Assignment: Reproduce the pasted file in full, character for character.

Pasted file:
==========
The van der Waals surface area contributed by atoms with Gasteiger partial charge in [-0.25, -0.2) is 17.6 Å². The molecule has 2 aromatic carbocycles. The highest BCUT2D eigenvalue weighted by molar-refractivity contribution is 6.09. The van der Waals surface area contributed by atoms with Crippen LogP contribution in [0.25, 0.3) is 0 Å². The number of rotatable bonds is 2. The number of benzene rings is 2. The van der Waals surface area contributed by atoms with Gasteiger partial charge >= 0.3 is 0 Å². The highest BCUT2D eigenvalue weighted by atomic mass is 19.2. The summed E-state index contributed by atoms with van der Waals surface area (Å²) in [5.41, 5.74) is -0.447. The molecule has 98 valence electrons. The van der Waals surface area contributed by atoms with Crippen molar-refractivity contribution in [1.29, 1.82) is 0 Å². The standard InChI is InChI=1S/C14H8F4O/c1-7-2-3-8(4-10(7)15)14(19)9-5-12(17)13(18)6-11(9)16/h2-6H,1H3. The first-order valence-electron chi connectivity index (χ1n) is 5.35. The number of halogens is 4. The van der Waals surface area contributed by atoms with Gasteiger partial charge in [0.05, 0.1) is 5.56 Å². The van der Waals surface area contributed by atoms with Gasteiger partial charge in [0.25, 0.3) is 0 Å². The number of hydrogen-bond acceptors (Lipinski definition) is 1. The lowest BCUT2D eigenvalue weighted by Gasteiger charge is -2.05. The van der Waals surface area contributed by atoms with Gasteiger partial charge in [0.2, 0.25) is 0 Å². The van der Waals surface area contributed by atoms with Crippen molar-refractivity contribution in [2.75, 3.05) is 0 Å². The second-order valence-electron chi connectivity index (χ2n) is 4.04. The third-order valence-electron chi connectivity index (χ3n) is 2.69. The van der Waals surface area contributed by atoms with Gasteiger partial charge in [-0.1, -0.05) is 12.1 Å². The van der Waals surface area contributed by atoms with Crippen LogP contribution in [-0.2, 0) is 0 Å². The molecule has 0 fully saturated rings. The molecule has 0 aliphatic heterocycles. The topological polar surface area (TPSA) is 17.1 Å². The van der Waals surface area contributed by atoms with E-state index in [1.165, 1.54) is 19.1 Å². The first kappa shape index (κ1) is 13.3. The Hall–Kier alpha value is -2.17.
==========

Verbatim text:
The van der Waals surface area contributed by atoms with Gasteiger partial charge in [-0.25, -0.2) is 17.6 Å². The molecule has 2 aromatic carbocycles. The highest BCUT2D eigenvalue weighted by molar-refractivity contribution is 6.09. The van der Waals surface area contributed by atoms with Crippen LogP contribution in [0.25, 0.3) is 0 Å². The number of rotatable bonds is 2. The number of benzene rings is 2. The van der Waals surface area contributed by atoms with Gasteiger partial charge >= 0.3 is 0 Å². The highest BCUT2D eigenvalue weighted by atomic mass is 19.2. The summed E-state index contributed by atoms with van der Waals surface area (Å²) in [5.41, 5.74) is -0.447. The molecule has 98 valence electrons. The van der Waals surface area contributed by atoms with Crippen molar-refractivity contribution in [1.29, 1.82) is 0 Å². The standard InChI is InChI=1S/C14H8F4O/c1-7-2-3-8(4-10(7)15)14(19)9-5-12(17)13(18)6-11(9)16/h2-6H,1H3. The first-order valence-electron chi connectivity index (χ1n) is 5.35. The number of halogens is 4. The van der Waals surface area contributed by atoms with Gasteiger partial charge in [0.05, 0.1) is 5.56 Å². The van der Waals surface area contributed by atoms with Gasteiger partial charge in [0.25, 0.3) is 0 Å². The number of hydrogen-bond acceptors (Lipinski definition) is 1. The lowest BCUT2D eigenvalue weighted by Gasteiger charge is -2.05. The van der Waals surface area contributed by atoms with Gasteiger partial charge in [0.2, 0.25) is 0 Å². The van der Waals surface area contributed by atoms with Crippen molar-refractivity contribution in [2.75, 3.05) is 0 Å². The second-order valence-electron chi connectivity index (χ2n) is 4.04. The third-order valence-electron chi connectivity index (χ3n) is 2.69. The van der Waals surface area contributed by atoms with Gasteiger partial charge in [-0.1, -0.05) is 12.1 Å². The van der Waals surface area contributed by atoms with Crippen LogP contribution in [-0.2, 0) is 0 Å². The molecule has 0 fully saturated rings. The molecule has 0 aliphatic heterocycles. The topological polar surface area (TPSA) is 17.1 Å². The van der Waals surface area contributed by atoms with E-state index in [1.165, 1.54) is 19.1 Å². The first kappa shape index (κ1) is 13.3. The Hall–Kier alpha value is -2.17.